“That’s ’cause it’s not blood,” Scotty murmured and cast a furtive glance my way. He had turned his hat around so that the bib faced forward, the MAGA staring me directly in my face. Ironic, I thought. America, or at least this cranny of America, didn’t seem so great at the moment. Looking at no one, he whispered it again, “Blood,” and I didn’t respond, partly because I knew if I did it would only encourage him to further provocations, and partly because there was the chance he was right … in a way. If it were not fresh water the creatures craved, then some other component of human metabolism must be involved. At the moment I was too tired and frightened to think about it.

Heather had crawled halfway into the tent to check on DeVries when she called, “Guys. I think you’d better come look at this.” I didn’t want to look at anything, to be honest, and I could tell Scotty felt the same way because for a moment, neither one of us moved. Then Heather shouted again, “Guys!” and we both rotated and began tramping through the sand toward the pair of tents. Heather’s ass jutted from the flap and I tried not to appear too interested. I didn’t glance Scotty’s way to see if he were appraising my level of interest. Instead, I let my gaze drop to the sand.

Heather backed out of the tent, her face pinched into an expression of worry. She looked at me and said, “Fred, something’s … happening.”

I dropped to my knees and crawled forward, into the tent, which reeked of unnameable odors, some human and others unidentifiable. It was stifling inside, yet DeVries’ body vibrated as if a high-voltage current were arcing through his nerves. I recalled old black-and-white film reels on YouTube about the Pacific campaign during World War II, and the men who’d been stricken with malaria. This looked just like that. I laid the palm of my hand across DeVries’ forehead, expecting it to be clammy, but instead felt an uncharacteristic chill. His head whipped back and forth and he whispered, “Thirsty – thirsty – ” as saliva flecked with blood leaked from the corner of his mouth. I peeled away the sticky mat of T-shirt that covered his wound and reared back, revolted by what I saw. The bite was blackened as if cauterised. Tendrils the color of road tar had begun spidering through the flesh, following the paths of blood vessels. It looked for all the world as if an alien infection were consuming his body. Osmotic pressure within the veins caused them to bulge to obscene proportions.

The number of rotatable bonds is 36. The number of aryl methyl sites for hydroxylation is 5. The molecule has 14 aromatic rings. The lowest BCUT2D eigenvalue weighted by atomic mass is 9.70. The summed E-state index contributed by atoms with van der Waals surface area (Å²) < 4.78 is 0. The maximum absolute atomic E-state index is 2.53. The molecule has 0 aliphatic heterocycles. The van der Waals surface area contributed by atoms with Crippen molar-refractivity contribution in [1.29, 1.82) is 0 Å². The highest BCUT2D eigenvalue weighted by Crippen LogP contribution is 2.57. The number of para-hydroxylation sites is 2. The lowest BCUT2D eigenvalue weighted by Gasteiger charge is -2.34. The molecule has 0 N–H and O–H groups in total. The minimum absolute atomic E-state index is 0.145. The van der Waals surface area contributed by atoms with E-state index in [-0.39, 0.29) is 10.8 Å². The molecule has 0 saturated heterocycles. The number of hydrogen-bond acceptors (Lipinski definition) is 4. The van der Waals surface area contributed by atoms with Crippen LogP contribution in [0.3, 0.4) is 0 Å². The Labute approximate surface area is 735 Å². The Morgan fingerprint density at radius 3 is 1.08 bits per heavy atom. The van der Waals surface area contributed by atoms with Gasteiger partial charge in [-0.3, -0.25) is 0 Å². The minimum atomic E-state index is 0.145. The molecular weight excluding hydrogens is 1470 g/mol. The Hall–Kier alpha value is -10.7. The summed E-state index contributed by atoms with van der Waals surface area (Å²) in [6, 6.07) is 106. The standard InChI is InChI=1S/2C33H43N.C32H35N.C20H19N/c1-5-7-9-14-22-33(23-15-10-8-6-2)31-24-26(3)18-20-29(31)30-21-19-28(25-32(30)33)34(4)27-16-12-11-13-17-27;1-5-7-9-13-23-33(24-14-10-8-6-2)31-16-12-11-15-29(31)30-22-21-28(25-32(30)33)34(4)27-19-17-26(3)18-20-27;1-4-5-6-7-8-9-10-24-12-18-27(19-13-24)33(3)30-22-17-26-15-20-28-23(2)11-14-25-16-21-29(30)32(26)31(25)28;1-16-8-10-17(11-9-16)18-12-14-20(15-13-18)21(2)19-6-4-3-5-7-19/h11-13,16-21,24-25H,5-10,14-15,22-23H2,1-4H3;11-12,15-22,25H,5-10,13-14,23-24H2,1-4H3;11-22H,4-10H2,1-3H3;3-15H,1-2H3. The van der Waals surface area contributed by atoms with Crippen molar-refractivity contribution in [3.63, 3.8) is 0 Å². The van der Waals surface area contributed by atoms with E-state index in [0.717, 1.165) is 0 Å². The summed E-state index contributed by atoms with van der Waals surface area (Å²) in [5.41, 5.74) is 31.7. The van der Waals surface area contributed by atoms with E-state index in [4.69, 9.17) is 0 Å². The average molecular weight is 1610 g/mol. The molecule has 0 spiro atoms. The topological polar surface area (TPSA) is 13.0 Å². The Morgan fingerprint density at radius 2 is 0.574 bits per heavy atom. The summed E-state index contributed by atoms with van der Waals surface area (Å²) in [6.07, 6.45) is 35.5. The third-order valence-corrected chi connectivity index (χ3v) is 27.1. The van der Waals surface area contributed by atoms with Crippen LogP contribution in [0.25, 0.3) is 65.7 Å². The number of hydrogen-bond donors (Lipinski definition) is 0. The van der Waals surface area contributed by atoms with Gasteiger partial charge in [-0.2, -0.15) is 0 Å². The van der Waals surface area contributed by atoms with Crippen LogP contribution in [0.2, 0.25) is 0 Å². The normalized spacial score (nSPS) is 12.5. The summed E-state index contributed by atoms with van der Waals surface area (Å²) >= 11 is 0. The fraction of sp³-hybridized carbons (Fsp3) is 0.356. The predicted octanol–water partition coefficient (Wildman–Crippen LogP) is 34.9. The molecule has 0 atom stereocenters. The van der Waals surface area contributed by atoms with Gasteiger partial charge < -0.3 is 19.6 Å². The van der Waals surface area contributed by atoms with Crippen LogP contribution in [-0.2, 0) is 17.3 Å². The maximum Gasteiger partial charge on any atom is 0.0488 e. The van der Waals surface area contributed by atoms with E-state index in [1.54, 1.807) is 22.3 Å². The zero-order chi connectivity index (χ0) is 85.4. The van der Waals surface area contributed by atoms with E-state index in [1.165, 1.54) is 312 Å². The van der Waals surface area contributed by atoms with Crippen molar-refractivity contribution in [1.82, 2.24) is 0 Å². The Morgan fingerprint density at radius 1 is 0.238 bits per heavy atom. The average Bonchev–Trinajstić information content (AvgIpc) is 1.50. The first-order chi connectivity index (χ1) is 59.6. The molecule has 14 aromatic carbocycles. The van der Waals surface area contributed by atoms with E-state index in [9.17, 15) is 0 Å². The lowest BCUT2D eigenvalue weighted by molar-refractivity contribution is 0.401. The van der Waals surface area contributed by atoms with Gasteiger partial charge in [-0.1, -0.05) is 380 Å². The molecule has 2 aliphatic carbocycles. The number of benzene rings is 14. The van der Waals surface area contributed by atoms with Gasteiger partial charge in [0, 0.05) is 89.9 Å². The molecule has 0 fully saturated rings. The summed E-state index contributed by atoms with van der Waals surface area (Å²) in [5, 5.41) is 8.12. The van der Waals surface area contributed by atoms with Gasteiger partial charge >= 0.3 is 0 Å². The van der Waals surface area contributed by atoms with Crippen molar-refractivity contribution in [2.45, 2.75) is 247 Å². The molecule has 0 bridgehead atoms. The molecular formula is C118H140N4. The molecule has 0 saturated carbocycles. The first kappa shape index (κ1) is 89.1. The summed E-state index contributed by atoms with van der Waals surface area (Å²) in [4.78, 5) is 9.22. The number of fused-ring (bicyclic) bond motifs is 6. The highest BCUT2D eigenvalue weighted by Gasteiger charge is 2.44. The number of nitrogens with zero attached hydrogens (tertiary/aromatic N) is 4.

“I’m thirsty!” DeVries moaned, this time with greater vigor. In fact, the tone of his voice carried the hint of a demand.

“Heather, can you get me a bottle of water? Let’s see if I can get him to drink.”

She scrambled away as Scotty said something in a low voice about DeVries and how we should have gotten rid of him the night before. I felt a hot breath surge through me but I bit back on commenting. Then Heather was back, handing me the water through the tent flap. Though it had been sitting out in the sun, the bottle felt worlds cooler than the sweat lodge of a tent. I unscrewed the cap and placed the lip of the bottle at DeVries mouth. “Try to drink some of this,” I told him, and reached around to hold up his head.

“I’m thirsty!” he shouted. Spit flew. I felt squeamish disgust as a fleck landed on my cheek.

“I’m thirsty!” he whispered as I tilted the bottle and poured the water between his lips. I began to feel a crawling sensation of tension, knowing that something was about to happen.

“Thirsty thirsty thirsty – ” he chanted, shaking his head and spraying the inside of the tent with blood-tainted water. I rocked back on my heels and the bottle slipped from my fingers, the water gurgling out in languid gulps to pool in the tent bottom.

“Thirsty!” DeVries whispered again and sat up, bending at the waist, a ventriloquist’s doll brought to sudden and horrible life. His eyes snapped open and they were as blank and blanched as boiled eggs. I felt the hair on the back of my neck stand on end.